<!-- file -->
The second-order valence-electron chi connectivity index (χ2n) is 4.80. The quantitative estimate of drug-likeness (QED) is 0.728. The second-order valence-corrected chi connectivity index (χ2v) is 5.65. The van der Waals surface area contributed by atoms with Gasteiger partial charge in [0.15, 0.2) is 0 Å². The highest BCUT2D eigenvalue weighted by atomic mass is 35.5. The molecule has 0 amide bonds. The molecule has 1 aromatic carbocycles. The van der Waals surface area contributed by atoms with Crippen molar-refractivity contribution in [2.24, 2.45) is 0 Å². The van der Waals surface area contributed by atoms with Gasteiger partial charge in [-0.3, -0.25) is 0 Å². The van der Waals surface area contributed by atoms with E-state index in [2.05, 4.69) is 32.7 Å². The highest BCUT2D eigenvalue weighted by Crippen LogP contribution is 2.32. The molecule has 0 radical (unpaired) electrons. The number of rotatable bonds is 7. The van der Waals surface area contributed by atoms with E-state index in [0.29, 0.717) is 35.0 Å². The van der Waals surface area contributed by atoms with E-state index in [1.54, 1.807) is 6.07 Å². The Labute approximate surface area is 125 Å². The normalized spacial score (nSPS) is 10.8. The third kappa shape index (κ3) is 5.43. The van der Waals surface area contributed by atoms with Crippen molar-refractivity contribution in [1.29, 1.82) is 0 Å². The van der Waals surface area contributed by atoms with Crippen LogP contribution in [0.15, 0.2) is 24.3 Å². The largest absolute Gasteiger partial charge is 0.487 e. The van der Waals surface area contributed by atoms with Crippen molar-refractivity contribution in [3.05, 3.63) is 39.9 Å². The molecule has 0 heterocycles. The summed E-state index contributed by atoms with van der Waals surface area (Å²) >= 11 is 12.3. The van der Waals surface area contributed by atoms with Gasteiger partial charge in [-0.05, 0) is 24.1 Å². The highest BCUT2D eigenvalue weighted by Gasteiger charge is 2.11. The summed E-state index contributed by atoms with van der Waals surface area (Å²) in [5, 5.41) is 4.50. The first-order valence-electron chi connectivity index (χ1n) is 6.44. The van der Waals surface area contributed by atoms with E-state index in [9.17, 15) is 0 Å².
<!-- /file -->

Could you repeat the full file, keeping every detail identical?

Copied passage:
The second-order valence-electron chi connectivity index (χ2n) is 4.80. The quantitative estimate of drug-likeness (QED) is 0.728. The second-order valence-corrected chi connectivity index (χ2v) is 5.65. The van der Waals surface area contributed by atoms with Gasteiger partial charge in [0.15, 0.2) is 0 Å². The highest BCUT2D eigenvalue weighted by atomic mass is 35.5. The molecule has 0 amide bonds. The molecule has 1 aromatic carbocycles. The van der Waals surface area contributed by atoms with Crippen molar-refractivity contribution in [2.24, 2.45) is 0 Å². The van der Waals surface area contributed by atoms with Gasteiger partial charge in [-0.3, -0.25) is 0 Å². The van der Waals surface area contributed by atoms with E-state index in [2.05, 4.69) is 32.7 Å². The highest BCUT2D eigenvalue weighted by Crippen LogP contribution is 2.32. The molecule has 0 radical (unpaired) electrons. The number of rotatable bonds is 7. The van der Waals surface area contributed by atoms with E-state index in [0.29, 0.717) is 35.0 Å². The van der Waals surface area contributed by atoms with E-state index in [1.54, 1.807) is 6.07 Å². The Labute approximate surface area is 125 Å². The normalized spacial score (nSPS) is 10.8. The third kappa shape index (κ3) is 5.43. The van der Waals surface area contributed by atoms with Crippen molar-refractivity contribution in [1.29, 1.82) is 0 Å². The van der Waals surface area contributed by atoms with Crippen LogP contribution in [0.15, 0.2) is 24.3 Å². The largest absolute Gasteiger partial charge is 0.487 e. The van der Waals surface area contributed by atoms with Crippen molar-refractivity contribution in [3.05, 3.63) is 39.9 Å². The molecule has 0 heterocycles. The summed E-state index contributed by atoms with van der Waals surface area (Å²) >= 11 is 12.3. The van der Waals surface area contributed by atoms with Gasteiger partial charge in [-0.05, 0) is 24.1 Å². The highest BCUT2D eigenvalue weighted by Gasteiger charge is 2.11. The summed E-state index contributed by atoms with van der Waals surface area (Å²) in [5, 5.41) is 4.50. The first-order valence-electron chi connectivity index (χ1n) is 6.44. The van der Waals surface area contributed by atoms with E-state index in [9.17, 15) is 0 Å².